Our first lesson since the Shut-In orders.

Great to be back with you and working on your golf swing.

Our focus for this lesson was to slow your swing down and not be concerned with where the ball went, or its distance, as long as we were able to analyze each shot to determine what is the cause and effect.

The goal in this is to groove in a reliable swing that sends the ball toward your target, rather than left of right of it. We discussed this with each shot so that you can self-analyze your shots on your own time.

After reviewing your videos, I am reminded that we've talked about your hips barely turning during the takeaway. You keep them very still which gives you a lot of stability, but it prevents your upper torso from making a bigger turn away from the target.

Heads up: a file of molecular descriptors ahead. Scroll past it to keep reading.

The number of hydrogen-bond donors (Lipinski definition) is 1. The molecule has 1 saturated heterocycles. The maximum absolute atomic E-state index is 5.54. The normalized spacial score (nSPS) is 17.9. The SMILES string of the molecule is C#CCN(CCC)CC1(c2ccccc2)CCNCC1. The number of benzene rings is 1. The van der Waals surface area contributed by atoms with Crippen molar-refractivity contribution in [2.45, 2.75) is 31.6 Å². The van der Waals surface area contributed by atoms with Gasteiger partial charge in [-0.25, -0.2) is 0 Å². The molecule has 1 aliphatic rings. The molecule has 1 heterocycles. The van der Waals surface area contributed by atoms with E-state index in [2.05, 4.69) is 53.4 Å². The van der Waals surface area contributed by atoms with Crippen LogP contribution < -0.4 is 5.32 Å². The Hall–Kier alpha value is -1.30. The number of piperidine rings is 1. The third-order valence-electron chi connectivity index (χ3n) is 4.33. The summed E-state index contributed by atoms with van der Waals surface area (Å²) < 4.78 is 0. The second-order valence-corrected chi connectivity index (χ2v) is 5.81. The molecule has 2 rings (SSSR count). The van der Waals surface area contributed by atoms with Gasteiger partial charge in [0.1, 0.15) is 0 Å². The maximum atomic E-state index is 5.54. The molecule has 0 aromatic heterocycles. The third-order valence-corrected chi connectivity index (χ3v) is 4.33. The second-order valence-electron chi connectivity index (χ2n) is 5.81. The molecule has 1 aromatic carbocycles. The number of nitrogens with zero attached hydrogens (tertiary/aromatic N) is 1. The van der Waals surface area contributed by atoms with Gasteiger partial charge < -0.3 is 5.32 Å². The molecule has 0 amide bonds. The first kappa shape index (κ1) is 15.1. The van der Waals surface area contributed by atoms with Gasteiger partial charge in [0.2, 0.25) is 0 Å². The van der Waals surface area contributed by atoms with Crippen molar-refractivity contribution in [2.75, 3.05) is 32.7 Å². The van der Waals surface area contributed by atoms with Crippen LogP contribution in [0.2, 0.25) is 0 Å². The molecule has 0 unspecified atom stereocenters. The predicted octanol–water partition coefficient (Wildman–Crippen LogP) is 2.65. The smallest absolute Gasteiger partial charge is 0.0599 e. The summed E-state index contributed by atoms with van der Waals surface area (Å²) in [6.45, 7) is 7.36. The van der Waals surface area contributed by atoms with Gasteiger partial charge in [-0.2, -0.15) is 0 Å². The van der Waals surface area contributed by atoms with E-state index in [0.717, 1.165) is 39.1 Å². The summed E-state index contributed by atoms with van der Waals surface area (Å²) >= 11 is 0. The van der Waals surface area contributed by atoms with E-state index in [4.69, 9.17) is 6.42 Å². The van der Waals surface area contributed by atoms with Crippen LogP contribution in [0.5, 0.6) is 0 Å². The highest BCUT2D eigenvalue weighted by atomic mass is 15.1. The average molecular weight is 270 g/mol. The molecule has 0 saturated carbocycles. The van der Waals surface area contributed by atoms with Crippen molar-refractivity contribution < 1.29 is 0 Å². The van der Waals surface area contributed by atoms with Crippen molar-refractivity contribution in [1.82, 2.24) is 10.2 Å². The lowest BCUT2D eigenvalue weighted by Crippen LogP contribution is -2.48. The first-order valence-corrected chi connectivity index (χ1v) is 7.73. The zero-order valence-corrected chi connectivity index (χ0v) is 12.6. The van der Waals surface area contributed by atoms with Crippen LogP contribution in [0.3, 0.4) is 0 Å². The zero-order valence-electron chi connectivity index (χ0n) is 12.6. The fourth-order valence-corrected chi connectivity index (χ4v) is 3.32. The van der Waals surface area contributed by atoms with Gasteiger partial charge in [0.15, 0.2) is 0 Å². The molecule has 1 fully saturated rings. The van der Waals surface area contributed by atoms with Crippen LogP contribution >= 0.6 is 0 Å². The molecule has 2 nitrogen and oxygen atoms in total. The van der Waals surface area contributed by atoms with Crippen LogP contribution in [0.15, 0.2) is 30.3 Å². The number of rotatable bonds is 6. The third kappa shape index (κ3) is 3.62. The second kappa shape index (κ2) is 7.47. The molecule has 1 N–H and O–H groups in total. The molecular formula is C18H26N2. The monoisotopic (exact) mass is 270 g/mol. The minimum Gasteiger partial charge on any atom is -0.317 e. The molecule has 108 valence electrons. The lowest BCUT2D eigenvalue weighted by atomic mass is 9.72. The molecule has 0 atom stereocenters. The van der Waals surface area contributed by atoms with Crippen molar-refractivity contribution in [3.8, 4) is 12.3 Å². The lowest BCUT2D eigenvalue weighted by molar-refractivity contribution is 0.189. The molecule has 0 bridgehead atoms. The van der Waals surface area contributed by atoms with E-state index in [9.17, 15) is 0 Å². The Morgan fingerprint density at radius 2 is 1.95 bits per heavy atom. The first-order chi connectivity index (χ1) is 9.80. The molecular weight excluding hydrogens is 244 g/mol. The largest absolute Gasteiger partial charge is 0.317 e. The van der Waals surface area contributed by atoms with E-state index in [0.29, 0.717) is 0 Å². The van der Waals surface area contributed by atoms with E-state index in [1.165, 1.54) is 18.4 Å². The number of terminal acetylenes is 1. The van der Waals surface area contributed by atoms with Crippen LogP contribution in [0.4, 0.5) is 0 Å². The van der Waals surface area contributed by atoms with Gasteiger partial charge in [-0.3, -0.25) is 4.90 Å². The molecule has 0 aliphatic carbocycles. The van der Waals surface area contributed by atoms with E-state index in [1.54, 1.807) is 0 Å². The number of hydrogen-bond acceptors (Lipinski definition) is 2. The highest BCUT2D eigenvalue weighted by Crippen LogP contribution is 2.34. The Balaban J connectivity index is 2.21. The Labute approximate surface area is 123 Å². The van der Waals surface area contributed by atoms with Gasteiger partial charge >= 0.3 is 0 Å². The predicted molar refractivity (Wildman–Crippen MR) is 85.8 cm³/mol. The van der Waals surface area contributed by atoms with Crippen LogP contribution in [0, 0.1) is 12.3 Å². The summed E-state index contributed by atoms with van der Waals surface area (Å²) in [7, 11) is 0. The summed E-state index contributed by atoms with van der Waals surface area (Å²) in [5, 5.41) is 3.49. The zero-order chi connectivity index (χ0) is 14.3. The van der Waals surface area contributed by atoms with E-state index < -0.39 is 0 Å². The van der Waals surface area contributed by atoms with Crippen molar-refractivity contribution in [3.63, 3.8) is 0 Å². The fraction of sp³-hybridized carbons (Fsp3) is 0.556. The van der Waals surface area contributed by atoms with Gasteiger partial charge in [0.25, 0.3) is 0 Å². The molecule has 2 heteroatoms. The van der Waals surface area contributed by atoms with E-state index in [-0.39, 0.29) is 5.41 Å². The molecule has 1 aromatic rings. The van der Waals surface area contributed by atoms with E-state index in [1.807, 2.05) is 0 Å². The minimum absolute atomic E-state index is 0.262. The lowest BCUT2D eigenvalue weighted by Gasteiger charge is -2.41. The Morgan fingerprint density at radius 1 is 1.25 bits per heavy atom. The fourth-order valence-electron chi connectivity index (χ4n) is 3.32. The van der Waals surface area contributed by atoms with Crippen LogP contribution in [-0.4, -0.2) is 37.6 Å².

In the beginning, your shoulders start to turn while your hips remain static. Then, about when your club shaft reaches halfway up [parallel to the ground] your left arm crosses your chest in order to keep your club moving up. This is causing several swing faults. 1. You aren't fully torqueing your upper body to store power, and 2. you don't benefit from a powerful hip turn back toward your target. This produces a weak transfer of power to the ball.

Take a look at the videos, some are in super slow motion so you can see each movement sequence more easily...and look for when your upper body stops turning away from the target. This is the moment when your left arm is drawn across your chest and pushes your upper body up away from the ball.

If instead, your complete the shoulder turn, keeping the club in front of you...and still snug to your chest...just not crossing over it as'll get more complete upper body turn and torque. And you will get a lot more speed producing power for your shots. You can still practice this at half speed, just try to get more shoulder turn so that your back is facing the target. To do this you will need to turn your hips more away from the target as well.

If you have any thoughts or questions about this, please text or call me. Talking to you might be easier...but that's up to you.